# Loop optimization for image processing

I have this piece of code that is running too slow. I was wondering if anyone can help me optimize it as I can't seem to find any more shortcuts. I'm not sure if using List<> is going to help me but I need complex operation such as Union and Overlap.

Also, List is desirable because I don't know how many unique partitions an Image Region is going to be before running.

u1.length = 13254 which is the number of distinct elements in RevisedListMeanH RevisedListMeanH.Count = 90000

The purpose of the first piece of code is to group together pixels via horizontal comparison and vertical comparison. This runs for about 70 seconds.

The second portion combines both vertical and horizontal pixel blocks into a 2D-block. This section runs for about 120 seconds. My goal is to have both of these loops complete under 10 seconds.

These numbers are from a 300x300 pixel region comparisons of a 4000x3000 image.

watch.Start();
for (int s = 0; s < u1.Length; s++ )//iterate through uniquelist
{
List<int> ConnectedBlocksH = new List<int>();
List<int> ConnectedBlocksV = new List<int>();

float[] RH = RevisedListMeanH.ToArray();
float[] RV = RevisedListMeanV.ToArray();

for (int a = 0; a < RevisedListMeanH.Count; a++)//iterate through bitmap with res
{
if (u1[s] == RH[a])
{

}
}
for (int a = 0; a < RevisedListMeanV.Count; a++)//iterate through bitmap with res
{
if (u1[s] == RV[a])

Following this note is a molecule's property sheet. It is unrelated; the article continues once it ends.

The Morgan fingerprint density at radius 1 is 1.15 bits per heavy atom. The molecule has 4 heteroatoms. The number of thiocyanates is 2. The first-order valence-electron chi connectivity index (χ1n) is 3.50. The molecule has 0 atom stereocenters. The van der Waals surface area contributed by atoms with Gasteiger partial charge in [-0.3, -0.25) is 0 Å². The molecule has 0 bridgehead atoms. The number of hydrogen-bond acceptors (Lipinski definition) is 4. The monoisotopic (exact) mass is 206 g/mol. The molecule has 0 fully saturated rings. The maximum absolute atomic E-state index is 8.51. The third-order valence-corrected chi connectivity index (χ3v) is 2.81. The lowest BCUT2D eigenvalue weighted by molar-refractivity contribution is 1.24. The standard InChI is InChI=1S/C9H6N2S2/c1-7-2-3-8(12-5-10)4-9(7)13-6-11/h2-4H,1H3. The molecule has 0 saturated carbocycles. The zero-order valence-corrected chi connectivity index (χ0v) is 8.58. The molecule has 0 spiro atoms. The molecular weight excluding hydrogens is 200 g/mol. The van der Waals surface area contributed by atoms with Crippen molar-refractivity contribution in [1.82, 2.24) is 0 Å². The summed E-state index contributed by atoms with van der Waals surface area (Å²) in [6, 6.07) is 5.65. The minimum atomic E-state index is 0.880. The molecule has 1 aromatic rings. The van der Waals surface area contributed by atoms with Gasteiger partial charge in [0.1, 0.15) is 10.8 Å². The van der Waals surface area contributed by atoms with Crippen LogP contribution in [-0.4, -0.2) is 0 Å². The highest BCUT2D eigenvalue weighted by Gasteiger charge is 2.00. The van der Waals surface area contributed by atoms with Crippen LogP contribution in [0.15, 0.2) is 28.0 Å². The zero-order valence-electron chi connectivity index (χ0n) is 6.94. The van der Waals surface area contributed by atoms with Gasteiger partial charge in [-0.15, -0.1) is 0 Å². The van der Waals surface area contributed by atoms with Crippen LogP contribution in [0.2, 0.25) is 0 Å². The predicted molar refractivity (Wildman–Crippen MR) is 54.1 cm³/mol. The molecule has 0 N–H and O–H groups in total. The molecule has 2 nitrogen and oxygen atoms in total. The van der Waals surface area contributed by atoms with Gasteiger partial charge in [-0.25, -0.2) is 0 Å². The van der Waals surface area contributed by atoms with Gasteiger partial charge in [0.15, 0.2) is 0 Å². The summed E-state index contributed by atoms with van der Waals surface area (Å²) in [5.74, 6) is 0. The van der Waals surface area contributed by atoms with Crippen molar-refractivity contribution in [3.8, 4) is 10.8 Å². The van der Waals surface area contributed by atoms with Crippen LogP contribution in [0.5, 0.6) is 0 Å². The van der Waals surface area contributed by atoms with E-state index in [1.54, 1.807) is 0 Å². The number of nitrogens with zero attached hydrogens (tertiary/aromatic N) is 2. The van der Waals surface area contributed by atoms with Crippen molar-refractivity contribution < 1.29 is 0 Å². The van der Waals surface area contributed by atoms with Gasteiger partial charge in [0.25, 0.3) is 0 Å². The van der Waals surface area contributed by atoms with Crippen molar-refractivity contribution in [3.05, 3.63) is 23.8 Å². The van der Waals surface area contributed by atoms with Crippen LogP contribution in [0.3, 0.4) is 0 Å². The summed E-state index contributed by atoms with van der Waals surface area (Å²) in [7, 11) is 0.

{

}
}
ArrayOfConnectedBlocksH[s] = ConnectedBlocksH;//where the data IS
ArrayOfConnectedBlocksV[s] = ConnectedBlocksV;//where the data IS
}
watch.Stop();
long asasasdda = watch.ElapsedMilliseconds; //71 sec
watch.Reset();

watch.Start();
//if intersects then union the two lists
//iterate through both list
List<List<int>> ListOfConnectedBlocks = new List<List<int>>();
for (int a = 0; a < ArrayOfConnectedBlocksH.Length; a++ )
{
HashSet<int> i = new HashSet<int>(ArrayOfConnectedBlocksH[a]);
//trigger means it scanned and there was no overlap to add to the group
while (true)
{

bool trigger = true;
for (int b = 0; b < ArrayOfConnectedBlocksV.Length; b++)
{
if (i.Overlaps(ArrayOfConnectedBlocksV[b]))
{
i.UnionWith(ArrayOfConnectedBlocksV[b]);//combines all overlaps into one group
ArrayOfConnectedBlocksV[b].Clear();//merged so just remove
trigger = false;
}

}
if (trigger)
{
break;
}
trigger = true;
for (int c = 0; c < ArrayOfConnectedBlocksH.Length; c++)//now cycle through horizontal
{
if (i.Overlaps(ArrayOfConnectedBlocksH[c]))
{
i.UnionWith(ArrayOfConnectedBlocksH[c]);//combines all overlaps into one group
ArrayOfConnectedBlocksH[c].Clear();//merged so just remove
trigger = false;
}

}//first cycle to get T0

if(trigger)
{
break;
}
}

if (i.Count != 0)
{
}
}

watch.Stop();
long asasasda = watch.ElapsedMilliseconds;//122 seconds

• I personally get rather annoyed when I see List.Add() in a loop inside an if, because to me that means its just begging for an .AddRange() and a .Where(), but the fact that you're adding the index makes that far too difficult. Still, creating two arrays each iteration and growing them one by one in the inner loops is certainly worth looking carefully at when trying to determine what's slowing you down. – Magus Mar 10 '14 at 19:35

Some suggestions which might make it faster:

Move your ToArray() statements outside the loop so that you only execute them once and then reuse them:

float[] RH = RevisedListMeanH.ToArray();